In 1972, the double album "Zeit" came out, and this can be said to be Tangerine Dream's longest step away from the rock-orientated music.
15 years later, in 1987, "Zeit" was released on CD for the first time. While the UK release had a total different cover design, originating from the boxed set "In The Beginning" and music material, shortened by about two minutes to fit on the CD, the USA release featured the reworked original cover artwork and the complete music material on two CDs.
The sound of the two releases is also strikingly different, the original Relativity release having a much brighter and more detailed sound and is slightly longer by a few seconds, mainly because of longer inter-track gaps.
The double CD set has a light blue border on the front and back covers.
"Zeit" (German: Time) is the third album by Tangerine Dream. A double LP, it was the first release featuring Peter Baumann, who joined Chris Franke and Edgar Froese.
The style of this album is slower and more atmospheric than TD previous albums. Its atmospheric drone music tone is similar to ex-member Klaus Schulze's solo album "Irrlicht" (released the same month) as it stemmed from a common idea that Schulze and Froese couldn't agree on and parted ways about. Florian Fricke from the Munich-based group Popol Vuh, playing Moog synthesizer, and four cellists appear on the first track. The album cover depicts a solar eclipse.
The Dream Roots Collection is a five-disc retrospective of Tangerine Dream's career, including one disc of previously unreleased material. All of the material on the collection has been remixed and reworked by Edgar Froese and his son Jerome, and while these remixes might not be historically accurate, they nevertheless retain the essence of the original versions, making the box an intriguing journey through the group's past. While the set is too extensive for casual listeners, hardcore fans will find the new mixes and rarities fascinating, making the set a worthwhile addition to their collection.
Underwater Sunlight was the first album Paul Haslinger recorded with Tangerine Dream and his presence is immediately felt. With Haslinger, the group relied more heavily on strict structures and jarring compositional flourishes, which is only appropriate, since he came directly from a classical background. The group hadn't quite figured out how to fully incorporate these techniques into their music, but the results on Underwater are nevertheless fascinating.
The material of this album was composed during Tangerine Dream's North American tour back in August/September 1988. Weeks after weeks in tourbusses, planes, hotels and various locations gave the two guys here the opportunity to get musically into something different off stage. The plan was to release the stuff as an on and off the road album later in the year. The road feeling as well as the summertime in the states had been a strong influence for these compositions. The album was completed while hanging out after the tour at a friend's place in LA. Because of various reasons the album had a delay for over about seventeen years before it now will be presented to the public…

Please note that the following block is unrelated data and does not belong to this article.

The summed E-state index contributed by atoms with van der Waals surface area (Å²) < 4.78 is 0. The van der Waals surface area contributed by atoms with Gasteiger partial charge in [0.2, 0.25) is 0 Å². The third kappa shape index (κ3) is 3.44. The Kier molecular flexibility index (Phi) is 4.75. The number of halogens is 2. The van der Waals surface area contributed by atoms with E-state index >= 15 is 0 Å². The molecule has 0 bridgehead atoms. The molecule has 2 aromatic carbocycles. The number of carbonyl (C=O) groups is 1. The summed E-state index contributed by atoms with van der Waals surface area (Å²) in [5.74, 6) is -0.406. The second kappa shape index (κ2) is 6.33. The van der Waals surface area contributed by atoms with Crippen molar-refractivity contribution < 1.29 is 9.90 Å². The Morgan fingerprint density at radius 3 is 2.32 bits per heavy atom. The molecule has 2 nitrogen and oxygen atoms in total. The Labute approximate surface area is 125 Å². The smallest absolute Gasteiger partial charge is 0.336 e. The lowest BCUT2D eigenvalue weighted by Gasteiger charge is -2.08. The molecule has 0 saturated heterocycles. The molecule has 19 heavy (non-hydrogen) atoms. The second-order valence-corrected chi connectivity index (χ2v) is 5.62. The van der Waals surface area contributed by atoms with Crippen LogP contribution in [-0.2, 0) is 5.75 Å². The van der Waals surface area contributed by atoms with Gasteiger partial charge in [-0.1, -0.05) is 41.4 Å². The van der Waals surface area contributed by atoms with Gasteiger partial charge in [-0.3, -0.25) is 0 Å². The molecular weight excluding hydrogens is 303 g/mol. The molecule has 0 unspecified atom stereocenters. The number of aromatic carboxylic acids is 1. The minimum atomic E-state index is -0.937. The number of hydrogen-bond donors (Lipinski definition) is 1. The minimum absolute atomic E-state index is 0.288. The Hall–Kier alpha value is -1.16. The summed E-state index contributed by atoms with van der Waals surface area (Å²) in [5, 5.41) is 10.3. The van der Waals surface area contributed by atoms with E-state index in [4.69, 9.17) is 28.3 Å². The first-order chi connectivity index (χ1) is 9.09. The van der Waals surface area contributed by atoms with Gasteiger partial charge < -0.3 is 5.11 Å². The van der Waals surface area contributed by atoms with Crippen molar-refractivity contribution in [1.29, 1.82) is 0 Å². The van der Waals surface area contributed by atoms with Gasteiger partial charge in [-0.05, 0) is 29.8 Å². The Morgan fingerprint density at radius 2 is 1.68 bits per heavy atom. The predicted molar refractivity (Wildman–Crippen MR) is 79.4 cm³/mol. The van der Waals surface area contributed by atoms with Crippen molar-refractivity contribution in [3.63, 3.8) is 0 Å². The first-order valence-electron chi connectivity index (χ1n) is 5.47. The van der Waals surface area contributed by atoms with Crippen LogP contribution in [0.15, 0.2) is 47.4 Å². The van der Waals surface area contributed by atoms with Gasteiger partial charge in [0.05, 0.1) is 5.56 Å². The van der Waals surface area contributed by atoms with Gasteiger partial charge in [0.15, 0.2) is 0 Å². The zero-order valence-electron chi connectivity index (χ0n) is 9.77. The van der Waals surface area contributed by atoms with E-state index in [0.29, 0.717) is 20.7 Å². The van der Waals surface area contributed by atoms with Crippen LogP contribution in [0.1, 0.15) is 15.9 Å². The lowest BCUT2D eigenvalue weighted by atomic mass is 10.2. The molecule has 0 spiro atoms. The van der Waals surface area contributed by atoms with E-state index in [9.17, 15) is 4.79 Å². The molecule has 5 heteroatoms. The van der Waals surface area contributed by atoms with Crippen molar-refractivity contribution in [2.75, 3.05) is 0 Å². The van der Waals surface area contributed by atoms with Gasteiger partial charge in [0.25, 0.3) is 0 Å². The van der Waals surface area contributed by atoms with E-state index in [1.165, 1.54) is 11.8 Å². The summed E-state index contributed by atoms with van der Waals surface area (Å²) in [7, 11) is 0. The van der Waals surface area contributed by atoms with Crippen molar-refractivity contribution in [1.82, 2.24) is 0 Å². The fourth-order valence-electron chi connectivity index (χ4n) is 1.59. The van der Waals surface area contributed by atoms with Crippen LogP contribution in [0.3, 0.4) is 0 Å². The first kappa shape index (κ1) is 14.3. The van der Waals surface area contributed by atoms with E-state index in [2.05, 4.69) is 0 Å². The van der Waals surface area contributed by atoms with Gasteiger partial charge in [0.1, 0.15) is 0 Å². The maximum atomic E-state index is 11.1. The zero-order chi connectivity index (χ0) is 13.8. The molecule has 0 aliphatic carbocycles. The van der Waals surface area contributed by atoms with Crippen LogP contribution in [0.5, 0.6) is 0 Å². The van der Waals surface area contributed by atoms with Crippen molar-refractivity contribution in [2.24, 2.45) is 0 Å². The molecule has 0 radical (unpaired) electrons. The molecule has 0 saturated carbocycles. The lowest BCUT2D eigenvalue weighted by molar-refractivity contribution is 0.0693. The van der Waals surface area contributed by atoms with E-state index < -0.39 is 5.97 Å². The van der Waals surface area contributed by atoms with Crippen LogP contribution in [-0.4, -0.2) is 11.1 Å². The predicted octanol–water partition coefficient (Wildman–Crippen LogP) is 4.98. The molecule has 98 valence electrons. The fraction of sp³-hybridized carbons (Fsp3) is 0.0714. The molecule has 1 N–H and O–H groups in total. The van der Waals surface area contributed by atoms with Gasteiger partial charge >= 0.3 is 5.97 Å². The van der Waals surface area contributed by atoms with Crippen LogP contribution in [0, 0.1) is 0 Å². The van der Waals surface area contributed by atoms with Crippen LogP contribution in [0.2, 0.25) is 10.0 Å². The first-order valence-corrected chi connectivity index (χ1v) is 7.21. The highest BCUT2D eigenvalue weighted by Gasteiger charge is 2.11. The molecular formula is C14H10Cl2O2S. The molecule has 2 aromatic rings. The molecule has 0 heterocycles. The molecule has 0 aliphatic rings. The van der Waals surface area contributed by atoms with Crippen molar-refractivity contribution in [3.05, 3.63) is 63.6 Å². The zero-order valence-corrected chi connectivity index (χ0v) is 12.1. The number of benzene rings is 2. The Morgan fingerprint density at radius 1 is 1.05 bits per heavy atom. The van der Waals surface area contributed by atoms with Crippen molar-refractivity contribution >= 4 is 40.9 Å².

Stratosfear, the last Tangerine Dream album by the great Baumann/Franke/Froese threesome, shows the group's desire to advance past their stellar recent material and stake out a new musical direction while others were still attempting to come to grips with Phaedra and Rubycon. The album accomplishes its mission with the addition of guitar (six- and 12-string), grand piano, harpsichord, and mouth organ to the usual battery of moogs, Mellotrons, and e-pianos. The organic instruments take more of a textural role, embellishing the effects instead of working their own melodic conventions. Stratosfear is also the beginning of a more evocative approach for Tangerine Dream…
The 35th anniversary concert found the band celebrating the recording of the landmark album Phaedra. The concert which was filmed on the 11th of June 2005 was performed in front of a sell out audience and featured material from Phaedra alongside newer more recent material. The band which features Thorsten Quaeschning, Linda Spa, Jerome Froese and Iris Camaa were filmed and recorded for this landmark concert and perform many pieces from the bands lengthy career including Phaedra '05, Rubycon Pt.1, Force Majeure, Logos and a cover of the Jimi Hendrix classic Purple Haze.
Electronic trio Tangerine Dream embrace their equipment and take their audience on an actual journey through this especially good, two-part showcase recorded live in France and Britain. Featuring the early and memorable lineup of Chris Franke, Edgar Froese, and Peter Baumann, Ricochet continuously evolves to the next plateau of pulsing experimentation without getting lost or over-indulgent like other bands of the genre. This album finds the three at a time when they knew exactly what they were doing; rocking without the drums, and looking over their shoulder to make sure the audience was still enjoying themselves. It takes a snapshot of the band when they were young, influential, and at the height of the genre.
Phaedra is one of the most important, artistic, and exciting works in the history of electronic music, a brilliant and compelling summation of Tangerine Dream's early avant-space direction balanced with the synthesizer/sequencer technology just beginning to gain a foothold in nonacademic circles. The result is best heard on the 15-minute title track, unparalleled before or since for its depth of sound and vision. Given focus by the arpeggiated trance that drifts in and out of the mix, the track progresses through several passages including a few surprisingly melodic keyboard lines and an assortment of eerie Moog and Mellotron effects, gaseous explosions, and windy sirens…